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GDPR: your questions answered

Wednesday 07 March 2018

By now most agents have heard of General Data Protection Regulation (GDPR), yet many still don’t know what the legislation involves or how it will affect their business.

The UK's Data protection law is changing in May, and the incoming regulations mean that you will need to justify what data you have and why you’re using it. But whilst the idea of GDPR may have you running for the hills, it's not as daunting as you might have first thought.

To try and dispel some of the confusion surrounding the regulations, we have answered some of our members most commonly asked questions.

Can I still email my whole client base?
Depending upon the terms of business and the privacy statement you’re going to rely upon, potentially you can, but you will need to prove you have explicit permission from your database to email them after the 25 May 2018.

Is there one simple sentence that I can put on an email to get permission to keep someone’s data?
The short answer is no. In order to obtain data you need to think about it more comprehensively as different activities will need different privacy statements. You might want to consider one very long statement or lots of short ones.

What are the must do’s?
Understand your data. Get to know your archive and understand what you’re going to collect in the future, and how you will use it. You need to be transparent with data subjects about the information you are collecting and storing, and upfront about what you plan to do with it.

We send an anniversary card each year to our buyers offering an up to date valuation, can we no longer do this?
This shouldn’t be an issue, but we would recommend familiarising yourself with the Privacy and Electronic Communications Regulations (PECR). They cover postal and e-marketing, detailing what you can and can't do.

Can I contact people through social media if they have followed or liked my page?
Again, this is likely to come under the remit of the PECR, however as far as consent and data use is concerned, these should be covered by the terms and conditions of each individual social media platform. In short, this means that both you and your social media audience agree to the terms of the channels you use - so while you can breathe easier, it’s still worth being mindful of the bigger picture.

My software provider hasn’t given me the assurances I need that the system we use is GDPR compliant, what do I do?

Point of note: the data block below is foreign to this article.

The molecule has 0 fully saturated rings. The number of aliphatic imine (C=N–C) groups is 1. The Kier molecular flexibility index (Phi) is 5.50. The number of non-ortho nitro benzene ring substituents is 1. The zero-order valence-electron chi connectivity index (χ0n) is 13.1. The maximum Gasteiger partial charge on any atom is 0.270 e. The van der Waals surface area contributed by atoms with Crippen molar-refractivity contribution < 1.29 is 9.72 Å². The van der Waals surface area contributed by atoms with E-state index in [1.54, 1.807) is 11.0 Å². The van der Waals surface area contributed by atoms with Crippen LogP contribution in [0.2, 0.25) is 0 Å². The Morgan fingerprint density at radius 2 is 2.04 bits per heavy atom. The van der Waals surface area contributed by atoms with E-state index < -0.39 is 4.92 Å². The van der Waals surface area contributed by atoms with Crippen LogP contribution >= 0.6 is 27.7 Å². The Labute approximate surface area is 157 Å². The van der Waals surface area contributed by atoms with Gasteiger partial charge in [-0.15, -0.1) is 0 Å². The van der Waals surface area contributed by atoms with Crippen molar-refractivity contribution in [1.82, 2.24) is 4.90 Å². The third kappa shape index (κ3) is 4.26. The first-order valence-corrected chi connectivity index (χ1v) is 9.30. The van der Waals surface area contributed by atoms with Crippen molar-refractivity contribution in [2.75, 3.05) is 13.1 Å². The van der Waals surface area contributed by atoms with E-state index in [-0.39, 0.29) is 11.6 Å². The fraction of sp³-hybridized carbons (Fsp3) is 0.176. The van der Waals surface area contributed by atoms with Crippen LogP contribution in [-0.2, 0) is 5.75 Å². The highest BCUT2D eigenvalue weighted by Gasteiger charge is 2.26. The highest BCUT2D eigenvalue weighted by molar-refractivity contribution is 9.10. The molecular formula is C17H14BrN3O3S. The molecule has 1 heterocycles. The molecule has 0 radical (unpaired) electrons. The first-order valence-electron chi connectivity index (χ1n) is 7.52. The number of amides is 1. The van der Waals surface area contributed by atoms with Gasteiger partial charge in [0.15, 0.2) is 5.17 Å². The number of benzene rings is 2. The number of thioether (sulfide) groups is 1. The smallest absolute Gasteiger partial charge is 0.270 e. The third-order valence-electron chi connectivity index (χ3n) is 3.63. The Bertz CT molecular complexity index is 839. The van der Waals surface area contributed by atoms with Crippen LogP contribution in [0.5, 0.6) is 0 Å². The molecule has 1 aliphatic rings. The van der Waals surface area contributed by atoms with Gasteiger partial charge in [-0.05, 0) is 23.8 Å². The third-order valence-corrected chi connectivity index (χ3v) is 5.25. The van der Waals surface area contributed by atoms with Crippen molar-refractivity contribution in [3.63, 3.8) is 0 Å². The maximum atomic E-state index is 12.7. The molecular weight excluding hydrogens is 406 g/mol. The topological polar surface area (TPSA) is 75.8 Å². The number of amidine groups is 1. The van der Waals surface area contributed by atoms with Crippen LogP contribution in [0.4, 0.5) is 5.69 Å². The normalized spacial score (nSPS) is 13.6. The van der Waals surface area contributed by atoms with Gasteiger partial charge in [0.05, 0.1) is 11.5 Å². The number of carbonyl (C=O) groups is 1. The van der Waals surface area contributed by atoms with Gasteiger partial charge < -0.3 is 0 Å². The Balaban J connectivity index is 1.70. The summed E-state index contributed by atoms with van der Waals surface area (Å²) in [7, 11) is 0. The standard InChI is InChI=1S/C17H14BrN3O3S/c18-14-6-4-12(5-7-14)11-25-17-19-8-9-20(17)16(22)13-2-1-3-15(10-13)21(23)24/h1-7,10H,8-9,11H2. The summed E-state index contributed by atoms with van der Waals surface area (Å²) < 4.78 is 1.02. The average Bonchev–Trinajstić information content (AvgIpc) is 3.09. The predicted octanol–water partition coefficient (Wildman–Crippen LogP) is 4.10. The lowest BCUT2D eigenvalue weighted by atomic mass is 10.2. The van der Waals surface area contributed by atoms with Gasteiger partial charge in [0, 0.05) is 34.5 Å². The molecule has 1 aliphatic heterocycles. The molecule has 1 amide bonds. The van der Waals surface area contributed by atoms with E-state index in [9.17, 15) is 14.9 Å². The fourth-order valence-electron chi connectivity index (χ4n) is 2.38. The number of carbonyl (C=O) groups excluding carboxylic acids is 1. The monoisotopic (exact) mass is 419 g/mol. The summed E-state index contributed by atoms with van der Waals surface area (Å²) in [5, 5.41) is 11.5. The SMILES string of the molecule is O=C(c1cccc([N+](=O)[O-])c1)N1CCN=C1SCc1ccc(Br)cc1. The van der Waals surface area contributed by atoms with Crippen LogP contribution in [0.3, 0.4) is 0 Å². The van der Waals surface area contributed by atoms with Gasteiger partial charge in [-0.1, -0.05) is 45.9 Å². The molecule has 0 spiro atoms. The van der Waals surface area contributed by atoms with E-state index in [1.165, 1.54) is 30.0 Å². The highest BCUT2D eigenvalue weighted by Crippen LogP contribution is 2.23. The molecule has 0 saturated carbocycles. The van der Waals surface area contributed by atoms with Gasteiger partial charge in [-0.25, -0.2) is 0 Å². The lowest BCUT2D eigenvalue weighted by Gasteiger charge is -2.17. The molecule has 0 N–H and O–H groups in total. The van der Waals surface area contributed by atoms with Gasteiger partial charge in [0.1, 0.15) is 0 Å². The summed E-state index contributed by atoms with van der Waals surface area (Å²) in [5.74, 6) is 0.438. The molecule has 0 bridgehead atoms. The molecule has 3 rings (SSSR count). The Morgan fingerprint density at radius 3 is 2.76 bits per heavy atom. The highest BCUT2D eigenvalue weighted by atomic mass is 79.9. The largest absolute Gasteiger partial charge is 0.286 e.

Your software provider cannot make you GDPR compliant. It is your responsibility to ensure you and your company adhere to the legislation, and keep your data secure.

Will Brexit sort this out?
Unfortunately Brexit will have no effect on GDPR. Despite Britain leaving the EU, legislation is already being drawn up to be enshrined the regulations into UK law later this year.

Is it OK to contact all clients now to ask their permission to keep in contact with them?
You don’t need permission to keep in contact with a customer during the sale of their property for example, however if you’re looking to sell additional services to a former client then you will need to obtain their permission. 

What are the acceptable lawful ways to connect?
There are six bases under which processing data is lawful, and at least one of these must apply whenever you process personal data:

  • Consent: the individual has given clear consent for you to process their personal data for a specific purpose.
  • Contract: you are satisfying a contract with an individual, or the individual has asked you to take specific steps before entering into a contract.
  • Legal obligation: the processing is necessary for you to comply with the law (not including contractual obligations).
  • Legitimate interests: where data collection is necessary for your legitimate interests or the legitimate interests of a third party.
  • Public task: it is in the interest of the public or for your official functions, and the task or function has a clear basis in law.
  • Vital interests: where there is a life or death situation and the collection of data is fundamental in protecting someone’s life.

Because GDPR is such a ‘grey area’ will fines or sanctions be harder to judge and actually justify that contact is unlawful?
It's not enough to rely on the fact that the legislation is a little grey in areas, and it is vital that you take the necessary steps to understand and implement the regulations. However, as long as you are able to demonstrate that you have tried to apply GDPR and your business justification seems reasonable to the average person, it is likely to be considered reasonable.

We want to ensure that all members are prepared for when the regulations come into force, so if you've got a question that we haven't already answered above, drop us an email, or for more information, make sure to take a look at the Information Commissioner's (ICO) website.